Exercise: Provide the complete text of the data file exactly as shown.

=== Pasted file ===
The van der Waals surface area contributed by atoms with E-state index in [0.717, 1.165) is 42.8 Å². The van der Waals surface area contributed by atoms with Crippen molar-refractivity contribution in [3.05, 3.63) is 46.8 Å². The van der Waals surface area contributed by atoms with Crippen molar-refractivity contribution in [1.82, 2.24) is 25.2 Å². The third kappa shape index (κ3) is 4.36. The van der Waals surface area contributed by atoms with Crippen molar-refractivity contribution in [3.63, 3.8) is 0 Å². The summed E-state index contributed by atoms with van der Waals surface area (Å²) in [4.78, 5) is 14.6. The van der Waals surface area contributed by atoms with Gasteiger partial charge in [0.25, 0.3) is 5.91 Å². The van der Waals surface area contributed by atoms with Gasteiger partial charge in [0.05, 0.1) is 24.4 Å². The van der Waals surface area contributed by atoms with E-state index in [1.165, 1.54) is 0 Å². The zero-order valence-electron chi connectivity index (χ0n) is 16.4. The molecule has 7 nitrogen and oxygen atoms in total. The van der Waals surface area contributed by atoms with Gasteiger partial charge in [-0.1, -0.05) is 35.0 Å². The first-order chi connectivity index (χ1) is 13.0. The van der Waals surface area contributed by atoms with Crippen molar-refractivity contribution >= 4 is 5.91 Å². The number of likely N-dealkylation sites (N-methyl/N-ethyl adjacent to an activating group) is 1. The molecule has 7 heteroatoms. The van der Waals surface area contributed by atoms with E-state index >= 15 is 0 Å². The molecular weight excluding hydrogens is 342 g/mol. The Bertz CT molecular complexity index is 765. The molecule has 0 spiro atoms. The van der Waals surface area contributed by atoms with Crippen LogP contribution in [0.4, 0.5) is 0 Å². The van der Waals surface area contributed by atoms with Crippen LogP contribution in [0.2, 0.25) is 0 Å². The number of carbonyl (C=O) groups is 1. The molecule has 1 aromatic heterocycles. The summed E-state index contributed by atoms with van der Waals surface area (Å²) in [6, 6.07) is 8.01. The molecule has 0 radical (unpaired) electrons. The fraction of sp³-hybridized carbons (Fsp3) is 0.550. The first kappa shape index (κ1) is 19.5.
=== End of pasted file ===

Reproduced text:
The van der Waals surface area contributed by atoms with E-state index in [0.717, 1.165) is 42.8 Å². The van der Waals surface area contributed by atoms with Crippen molar-refractivity contribution in [3.05, 3.63) is 46.8 Å². The van der Waals surface area contributed by atoms with Crippen molar-refractivity contribution in [1.82, 2.24) is 25.2 Å². The third kappa shape index (κ3) is 4.36. The van der Waals surface area contributed by atoms with Crippen molar-refractivity contribution in [3.63, 3.8) is 0 Å². The summed E-state index contributed by atoms with van der Waals surface area (Å²) in [4.78, 5) is 14.6. The van der Waals surface area contributed by atoms with Gasteiger partial charge in [0.25, 0.3) is 5.91 Å². The van der Waals surface area contributed by atoms with Gasteiger partial charge in [0.05, 0.1) is 24.4 Å². The van der Waals surface area contributed by atoms with E-state index in [1.165, 1.54) is 0 Å². The zero-order valence-electron chi connectivity index (χ0n) is 16.4. The molecule has 7 nitrogen and oxygen atoms in total. The van der Waals surface area contributed by atoms with Gasteiger partial charge in [-0.1, -0.05) is 35.0 Å². The first-order chi connectivity index (χ1) is 13.0. The van der Waals surface area contributed by atoms with Crippen molar-refractivity contribution >= 4 is 5.91 Å². The number of likely N-dealkylation sites (N-methyl/N-ethyl adjacent to an activating group) is 1. The molecule has 7 heteroatoms. The van der Waals surface area contributed by atoms with E-state index >= 15 is 0 Å². The molecular weight excluding hydrogens is 342 g/mol. The Bertz CT molecular complexity index is 765. The molecule has 0 spiro atoms. The van der Waals surface area contributed by atoms with Crippen LogP contribution in [0.4, 0.5) is 0 Å². The van der Waals surface area contributed by atoms with Crippen LogP contribution in [0.2, 0.25) is 0 Å². The number of carbonyl (C=O) groups is 1. The molecule has 1 aromatic heterocycles. The summed E-state index contributed by atoms with van der Waals surface area (Å²) in [6, 6.07) is 8.01. The molecule has 0 radical (unpaired) electrons. The fraction of sp³-hybridized carbons (Fsp3) is 0.550. The first kappa shape index (κ1) is 19.5.